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07 Jul 2021, 9:07 pm

Joe90 wrote:
Where I come from it's generally not what you know it's who you know. Most people I know are in jobs where a friend or relative of theirs works too. It's always been that way for me.

Or sometimes it's just a mystery how some people manage to get a job if they don't know anyone who works there and aren't qualified for anything. I know a person who has 3 children and when they left school they all seemed to land a job straight away, but the confusing part is they were all high school drop-outs, didn't pass any exams, had no qualifications to their names, and had no experience (because they were only young), and one of them got expelled from school due to drug abuse. But all three of them got the first jobs they went for. I asked this person if him or his ex knew the people who gave them the jobs but he said they didn't. They just applied for these jobs and they were the first to be hired.
But when I left school at 17, I went for several interviews but didn't get any of the jobs, and I thought it was because I was young and inexperienced, even though I had grades and wasn't a high school drop-out. I went for similar types of jobs that my friend's children went for, such as cleaning, supermarket assistant and restaurant worker, but I had no such luck. I didn't get my first job until I was 22, because nobody would hire me.

Id say its like that everywhere for the most part.Its why networking is so important.



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07 Jul 2021, 9:14 pm

Texasmoneyman300 wrote:
One time when i was in high school or college I applied to a part-time job at a big box store online.I took a test online and had to answer some questions.Its been so long i forgot what they were about.But the gist of it is that i answered questions honestly because I think lying is wrong.
I asked the HR person why I didnt get the job.....They told they didnt want to hire me because i answered too honestly.I guess i value not lying more than making money but thats just me.I believe it was probably muliple choice.Has something similar ever happened to you or someone you know?


Oh yes! I did not get my first job because I was far too honest. Embarissingly far too honest!



Juliette
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07 Jul 2021, 9:23 pm

I talked my way into my first job with honesty … I’ll never forget it.



Mountain Goat
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07 Jul 2021, 9:32 pm

Juliette wrote:
I talked my way into my first job with honesty … I’ll never forget it.


I talked my way out of my first job. I'll never forget it as well!



Juliette
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07 Jul 2021, 9:41 pm

:lol: Do tell!



Mountain Goat
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07 Jul 2021, 9:44 pm

Nope. It is far too embarissing for a site like this! :D

Lets just say that I didn't get the job!



Juliette
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07 Jul 2021, 9:51 pm

:lol: K… must have been a doozy! :lol: Their loss! :P



Texasmoneyman300
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08 Jul 2021, 12:50 am

Juliette wrote:
I talked my way into my first job with honesty … I’ll never forget it.

I dont think i would of gotten a job with a major corporation if i would not of lied i am ashamed to admit.One of the questions was why do you want this job.I was applying for the job because it was decent money.I had to make up a reason to tell the boss and it worked......i got the job.I feel guilty about lying to get that job.You pretty much have to lie to get a job where i live i would assume.I am very glad you had a employer that valued honesty.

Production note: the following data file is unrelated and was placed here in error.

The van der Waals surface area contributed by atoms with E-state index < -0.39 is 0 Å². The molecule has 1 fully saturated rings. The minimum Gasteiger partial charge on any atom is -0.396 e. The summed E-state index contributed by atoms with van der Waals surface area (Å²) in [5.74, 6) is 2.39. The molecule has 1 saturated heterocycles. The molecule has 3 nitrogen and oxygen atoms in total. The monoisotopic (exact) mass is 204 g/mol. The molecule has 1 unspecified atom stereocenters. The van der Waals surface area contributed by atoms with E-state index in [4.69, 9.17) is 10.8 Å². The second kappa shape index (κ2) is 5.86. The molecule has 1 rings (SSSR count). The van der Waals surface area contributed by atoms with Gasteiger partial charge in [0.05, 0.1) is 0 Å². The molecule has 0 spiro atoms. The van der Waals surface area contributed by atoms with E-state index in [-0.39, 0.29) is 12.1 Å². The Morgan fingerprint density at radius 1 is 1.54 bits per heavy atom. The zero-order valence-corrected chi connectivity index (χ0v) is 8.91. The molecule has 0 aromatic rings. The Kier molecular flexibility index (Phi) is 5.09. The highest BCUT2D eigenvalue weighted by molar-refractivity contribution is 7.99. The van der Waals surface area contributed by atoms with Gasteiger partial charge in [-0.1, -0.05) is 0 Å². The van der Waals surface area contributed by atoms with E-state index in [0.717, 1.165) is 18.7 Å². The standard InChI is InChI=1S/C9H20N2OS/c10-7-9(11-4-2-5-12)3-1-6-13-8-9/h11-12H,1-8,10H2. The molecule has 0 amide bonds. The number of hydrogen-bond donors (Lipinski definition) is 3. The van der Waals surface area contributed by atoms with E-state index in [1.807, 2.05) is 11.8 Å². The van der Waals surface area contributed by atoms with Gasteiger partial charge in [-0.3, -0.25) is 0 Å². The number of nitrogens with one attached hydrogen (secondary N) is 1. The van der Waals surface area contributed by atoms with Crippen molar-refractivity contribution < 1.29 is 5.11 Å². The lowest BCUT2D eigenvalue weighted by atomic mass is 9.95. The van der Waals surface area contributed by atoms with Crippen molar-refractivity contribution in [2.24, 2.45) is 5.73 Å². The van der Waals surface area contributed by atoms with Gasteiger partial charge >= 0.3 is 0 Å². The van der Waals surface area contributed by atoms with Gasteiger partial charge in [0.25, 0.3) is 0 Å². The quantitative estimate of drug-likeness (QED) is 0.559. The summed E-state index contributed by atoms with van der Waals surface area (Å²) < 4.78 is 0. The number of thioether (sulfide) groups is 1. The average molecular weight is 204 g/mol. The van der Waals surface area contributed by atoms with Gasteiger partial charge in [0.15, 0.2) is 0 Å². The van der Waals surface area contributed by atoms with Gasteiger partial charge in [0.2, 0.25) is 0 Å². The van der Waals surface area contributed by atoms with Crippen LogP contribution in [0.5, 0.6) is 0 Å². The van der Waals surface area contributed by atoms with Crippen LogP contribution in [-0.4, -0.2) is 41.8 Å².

Mountain Goat
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08 Jul 2021, 7:11 am

I would not have thought to lie to get a job. I would not anyway though if someone assumes things I may not correct them. I can be like that in life anyway both good and bad because years ago I found out that if I tried to correct good assumptions which were not true about me they all went wrong and if I tried to correct bad assumptions against me that were lies this also went wrong (As people assumed they were right because the person who told them was "Right".)... So I never bother correcting anyone either way if what they say about me is not true.... Trying to correct just causes trouble so I just walk away even if a person will think bad about me for doing so.

Life can be like that. Bullies of people who create lies only work if they have others to believe those lies, and if they believe lies there is nothing one can do anyway, as they are a bit weak to have believed the lies and not directly asked... So meh! Haha.


But going back to the being too truthful at my first job interview... I saw on the application form which we had to fill in there and then before we sat a test and then was interviewed by a panel of 14 people... On this form said that if I did not tell the truth on the form I could be prosecuted... Which I took extremely seriously and literally.
A question was asked "Have I ever been in hospital?"
So I put everything, and I mean everything!... From when I was born to very minor things including one highly embarissing moment which only happens to boys or men...

Only about 60% of us passed their tests, but then it came to the interview where they asked "How long were you in hospital when you fractured your arm?" I said "About an hour. Maybe more?"
They said "We won't ask you about the other thing then", and a lady on the panel along with some of the men were trying not to laugh.

Well I cheered them up but I didn't get the job. I was far too honest.



Dial1194
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17 Jul 2021, 3:25 pm

These days I consider whether the questions - or even the tests - are something that an employer actually needs to know in order to hire someone, or information I want them to have. If not, I'm perfectly happy to lie my ass off. 200% if the questions are fluffy indeterminate s**t that couldn't ever be verified. Also any such questions immediately kill any respect I have for the employer, now and forever.